Spelt is dramatically more expensive than wheat owing to the more labour-intensive preparation required (it has a tougher husk) and the as-yet limited demand.
Canadian researchers have been working since 1996 on a variety of spelt that can produce breads similar in loaf volume to wheat breads.
Higher in fibre than normal wheat;
- more protein than wheat
- higher than wheat in complex B vitamins and simple and complex carbohydrates
Some find spelt gluten easier to digest because while modern wheat has been developed to have a higher gluten content for high-volume bread, spelt was ignored. Consequently, the gluten in spelt is more fragile, making it easier to digest. Allergy tests with a doctor could help to determine whether spelt gluten can be tolerated by someone with a gluten allergy. In general, though, persons with celiac disease should avoid spelt as they do wheat.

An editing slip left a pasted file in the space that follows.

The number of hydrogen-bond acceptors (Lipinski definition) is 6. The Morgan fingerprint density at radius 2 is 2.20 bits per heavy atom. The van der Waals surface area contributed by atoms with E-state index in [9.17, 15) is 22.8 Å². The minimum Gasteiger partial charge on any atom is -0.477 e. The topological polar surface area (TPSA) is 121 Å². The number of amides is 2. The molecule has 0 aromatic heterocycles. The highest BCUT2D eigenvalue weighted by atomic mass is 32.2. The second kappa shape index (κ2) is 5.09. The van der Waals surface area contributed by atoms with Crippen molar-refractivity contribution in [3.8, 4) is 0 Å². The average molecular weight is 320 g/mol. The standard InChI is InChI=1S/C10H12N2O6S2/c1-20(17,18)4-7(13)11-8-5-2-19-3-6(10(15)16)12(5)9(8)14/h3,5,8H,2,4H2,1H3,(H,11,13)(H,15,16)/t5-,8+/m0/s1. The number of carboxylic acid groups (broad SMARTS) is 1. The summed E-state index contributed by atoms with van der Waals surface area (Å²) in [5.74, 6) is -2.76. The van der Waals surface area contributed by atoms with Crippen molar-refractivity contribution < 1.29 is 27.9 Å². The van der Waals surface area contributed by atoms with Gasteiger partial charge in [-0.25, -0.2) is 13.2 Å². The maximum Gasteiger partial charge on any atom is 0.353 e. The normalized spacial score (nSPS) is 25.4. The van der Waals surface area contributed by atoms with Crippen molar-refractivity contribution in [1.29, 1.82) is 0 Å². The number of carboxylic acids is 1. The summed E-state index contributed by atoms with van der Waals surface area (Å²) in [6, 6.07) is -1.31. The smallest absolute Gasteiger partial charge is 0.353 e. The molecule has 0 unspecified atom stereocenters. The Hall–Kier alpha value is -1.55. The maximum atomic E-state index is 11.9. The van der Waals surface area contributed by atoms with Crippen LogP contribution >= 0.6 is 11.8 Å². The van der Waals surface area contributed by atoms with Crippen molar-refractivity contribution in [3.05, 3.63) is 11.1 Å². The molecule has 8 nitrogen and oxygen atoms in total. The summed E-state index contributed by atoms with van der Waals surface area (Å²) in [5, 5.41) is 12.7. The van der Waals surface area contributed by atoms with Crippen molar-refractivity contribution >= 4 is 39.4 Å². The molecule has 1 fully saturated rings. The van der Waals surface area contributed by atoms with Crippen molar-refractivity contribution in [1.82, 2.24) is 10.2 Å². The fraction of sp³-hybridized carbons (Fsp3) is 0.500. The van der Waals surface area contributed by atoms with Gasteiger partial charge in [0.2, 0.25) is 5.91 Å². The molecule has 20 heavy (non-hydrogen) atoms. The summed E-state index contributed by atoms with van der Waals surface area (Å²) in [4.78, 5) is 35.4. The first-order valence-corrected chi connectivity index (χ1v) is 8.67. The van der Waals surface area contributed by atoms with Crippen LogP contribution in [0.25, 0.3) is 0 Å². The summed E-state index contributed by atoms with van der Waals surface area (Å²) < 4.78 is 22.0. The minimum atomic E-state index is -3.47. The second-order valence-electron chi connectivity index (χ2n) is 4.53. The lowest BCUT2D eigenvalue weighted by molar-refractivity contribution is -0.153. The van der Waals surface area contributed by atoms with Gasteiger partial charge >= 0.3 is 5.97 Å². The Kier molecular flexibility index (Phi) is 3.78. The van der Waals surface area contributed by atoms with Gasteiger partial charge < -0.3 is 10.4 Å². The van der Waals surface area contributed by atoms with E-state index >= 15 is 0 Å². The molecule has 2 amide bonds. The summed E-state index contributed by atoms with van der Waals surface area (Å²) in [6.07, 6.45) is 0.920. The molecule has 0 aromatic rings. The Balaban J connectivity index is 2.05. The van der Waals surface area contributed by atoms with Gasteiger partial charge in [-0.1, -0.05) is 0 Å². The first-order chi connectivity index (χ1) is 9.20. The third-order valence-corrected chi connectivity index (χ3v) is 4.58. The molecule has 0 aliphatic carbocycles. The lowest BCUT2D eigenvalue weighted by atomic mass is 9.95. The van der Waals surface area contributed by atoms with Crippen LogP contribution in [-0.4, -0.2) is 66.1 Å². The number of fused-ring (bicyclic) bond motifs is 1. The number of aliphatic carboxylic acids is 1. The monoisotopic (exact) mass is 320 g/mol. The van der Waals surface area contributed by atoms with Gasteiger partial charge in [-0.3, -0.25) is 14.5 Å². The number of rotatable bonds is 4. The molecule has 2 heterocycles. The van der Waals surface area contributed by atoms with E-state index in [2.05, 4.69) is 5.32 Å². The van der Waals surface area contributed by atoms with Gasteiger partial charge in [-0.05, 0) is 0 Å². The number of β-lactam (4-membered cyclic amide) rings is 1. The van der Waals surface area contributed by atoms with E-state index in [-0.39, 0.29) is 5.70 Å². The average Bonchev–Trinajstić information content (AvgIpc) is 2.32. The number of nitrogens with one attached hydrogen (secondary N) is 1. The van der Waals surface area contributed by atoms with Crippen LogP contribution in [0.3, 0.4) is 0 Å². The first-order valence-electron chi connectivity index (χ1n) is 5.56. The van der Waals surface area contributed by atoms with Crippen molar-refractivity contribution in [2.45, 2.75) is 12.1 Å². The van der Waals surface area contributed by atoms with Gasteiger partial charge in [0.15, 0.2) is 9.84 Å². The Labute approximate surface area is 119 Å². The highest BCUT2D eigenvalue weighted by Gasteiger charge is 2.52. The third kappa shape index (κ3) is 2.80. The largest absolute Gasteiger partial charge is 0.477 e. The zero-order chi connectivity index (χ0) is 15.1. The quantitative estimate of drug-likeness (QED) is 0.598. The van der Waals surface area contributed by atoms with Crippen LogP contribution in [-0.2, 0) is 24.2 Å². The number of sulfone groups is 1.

Spelt was grown by farmers as early as 5,000 BC, making it one of the three oldest cultivated grains (the other two being Emmer and Elkorn). The majority of the evidence points to its originating in what is now Iran. By 1,000 BC, it was being grown throughout the Middle East and the Balkans. It is mentioned several times in the Bible (translated differently in different places.) In the early empire, Romans grew and ate spelt, but it fell out of popularity as wheat became available.
St. Hildegard said about spelt: “The Spelt is the best of grains. It is rich and nourishing and milder than other grain. It produces a strong body and healthy blood to those who eat it and it makes the spirit of man light and cheerful. If someone is ill boil some spelt, mix it with egg and this will heal him like a fine ointment.”